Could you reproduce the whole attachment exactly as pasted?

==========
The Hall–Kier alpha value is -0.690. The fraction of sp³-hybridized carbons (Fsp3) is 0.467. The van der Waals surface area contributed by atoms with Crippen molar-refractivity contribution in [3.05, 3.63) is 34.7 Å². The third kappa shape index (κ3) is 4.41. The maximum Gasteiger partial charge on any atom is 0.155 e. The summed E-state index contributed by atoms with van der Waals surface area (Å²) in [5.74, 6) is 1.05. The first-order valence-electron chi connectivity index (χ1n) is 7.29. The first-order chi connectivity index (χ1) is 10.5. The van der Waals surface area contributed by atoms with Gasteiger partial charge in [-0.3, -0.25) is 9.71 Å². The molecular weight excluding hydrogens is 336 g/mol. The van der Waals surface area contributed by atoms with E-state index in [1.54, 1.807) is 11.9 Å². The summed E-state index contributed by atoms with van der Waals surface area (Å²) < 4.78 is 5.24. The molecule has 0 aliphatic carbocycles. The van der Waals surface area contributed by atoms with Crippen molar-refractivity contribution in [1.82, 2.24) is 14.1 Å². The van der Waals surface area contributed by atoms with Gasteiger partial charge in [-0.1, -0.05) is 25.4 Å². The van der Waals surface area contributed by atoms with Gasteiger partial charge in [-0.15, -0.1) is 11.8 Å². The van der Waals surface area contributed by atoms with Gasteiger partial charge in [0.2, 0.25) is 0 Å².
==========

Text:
The Hall–Kier alpha value is -0.690. The fraction of sp³-hybridized carbons (Fsp3) is 0.467. The van der Waals surface area contributed by atoms with Crippen molar-refractivity contribution in [3.05, 3.63) is 34.7 Å². The third kappa shape index (κ3) is 4.41. The maximum Gasteiger partial charge on any atom is 0.155 e. The summed E-state index contributed by atoms with van der Waals surface area (Å²) in [5.74, 6) is 1.05. The first-order valence-electron chi connectivity index (χ1n) is 7.29. The first-order chi connectivity index (χ1) is 10.5. The van der Waals surface area contributed by atoms with Gasteiger partial charge in [-0.3, -0.25) is 9.71 Å². The molecular weight excluding hydrogens is 336 g/mol. The van der Waals surface area contributed by atoms with E-state index in [1.54, 1.807) is 11.9 Å². The summed E-state index contributed by atoms with van der Waals surface area (Å²) < 4.78 is 5.24. The molecule has 0 aliphatic carbocycles. The van der Waals surface area contributed by atoms with Crippen molar-refractivity contribution in [1.82, 2.24) is 14.1 Å². The van der Waals surface area contributed by atoms with Gasteiger partial charge in [-0.1, -0.05) is 25.4 Å². The van der Waals surface area contributed by atoms with Gasteiger partial charge in [-0.15, -0.1) is 11.8 Å². The van der Waals surface area contributed by atoms with Gasteiger partial charge in [0.2, 0.25) is 0 Å².